• Press the weights directly overhead until your arms are straight, then lower it to the start.
  • That’s one rep.
  • Perform three sets of 8-10 reps.

Lat Pull Downs

  • Grab a pull-down bar with your palms facing forward at about shoulder width.
  • Bring your torso back around 30 degrees or so while creating a curvature on your lower back and sticking your chest out.
  • Pull the bar down until it touches your upper chest by drawing the shoulders and the upper arms down and back.
  • Your upper body should remain still and only your arms should be moving.
  • Squeeze your shoulder blades together for a brief pause, then slowly raise the bar back to the starting position.
  • Perform 3 sets of 10-12 reps.

Women and Weightlifting: Final Thoughts

For the beginner, start with a weight that you can complete the desired number of reps, with the last two reps being very challenging.

If you start a set and realize that the weight is too heavy, stop and use a lighter weight.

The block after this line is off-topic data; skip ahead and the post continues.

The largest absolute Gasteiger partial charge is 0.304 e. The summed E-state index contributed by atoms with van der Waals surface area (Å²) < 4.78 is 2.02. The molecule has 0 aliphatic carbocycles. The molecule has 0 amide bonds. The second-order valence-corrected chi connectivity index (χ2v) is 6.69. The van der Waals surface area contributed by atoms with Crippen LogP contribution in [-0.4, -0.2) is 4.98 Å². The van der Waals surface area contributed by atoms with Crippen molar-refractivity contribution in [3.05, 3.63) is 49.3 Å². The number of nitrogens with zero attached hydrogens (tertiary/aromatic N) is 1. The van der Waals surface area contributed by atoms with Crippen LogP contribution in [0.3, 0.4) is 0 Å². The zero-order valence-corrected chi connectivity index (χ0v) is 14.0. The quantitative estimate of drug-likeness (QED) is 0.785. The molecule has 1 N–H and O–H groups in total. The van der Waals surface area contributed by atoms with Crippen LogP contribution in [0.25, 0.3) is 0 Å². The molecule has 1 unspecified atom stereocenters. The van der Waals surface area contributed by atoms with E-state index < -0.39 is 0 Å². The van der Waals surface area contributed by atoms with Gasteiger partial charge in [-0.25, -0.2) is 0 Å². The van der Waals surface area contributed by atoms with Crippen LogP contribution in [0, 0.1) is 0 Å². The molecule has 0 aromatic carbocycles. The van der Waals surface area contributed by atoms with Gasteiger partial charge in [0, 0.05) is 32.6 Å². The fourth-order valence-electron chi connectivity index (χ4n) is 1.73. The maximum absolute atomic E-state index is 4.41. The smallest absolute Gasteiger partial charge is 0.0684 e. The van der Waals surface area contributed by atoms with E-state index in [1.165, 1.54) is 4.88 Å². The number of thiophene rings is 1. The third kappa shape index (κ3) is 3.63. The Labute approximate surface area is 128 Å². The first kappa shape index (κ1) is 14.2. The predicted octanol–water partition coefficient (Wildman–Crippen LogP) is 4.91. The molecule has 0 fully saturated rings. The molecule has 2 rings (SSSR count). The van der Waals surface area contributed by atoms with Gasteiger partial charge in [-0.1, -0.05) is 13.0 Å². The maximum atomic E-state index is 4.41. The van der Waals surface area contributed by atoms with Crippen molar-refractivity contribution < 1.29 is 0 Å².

On the other hand, if you finish your reps and find the last two to be very easy, pick a heavier weight on your next set.

Be sure to record the amount of weight you use and the number of reps and sets for each session. This will allow you to track your progress.

A lot of women avoid lifting weights for fear of looking too masculine.

But the truth is that weightlifting will get you a toned, lean physique while building lean muscle, increasing your fat metabolism, and aiding with weight loss.

If you aren’t sure where to start, these exercises are a great place to begin.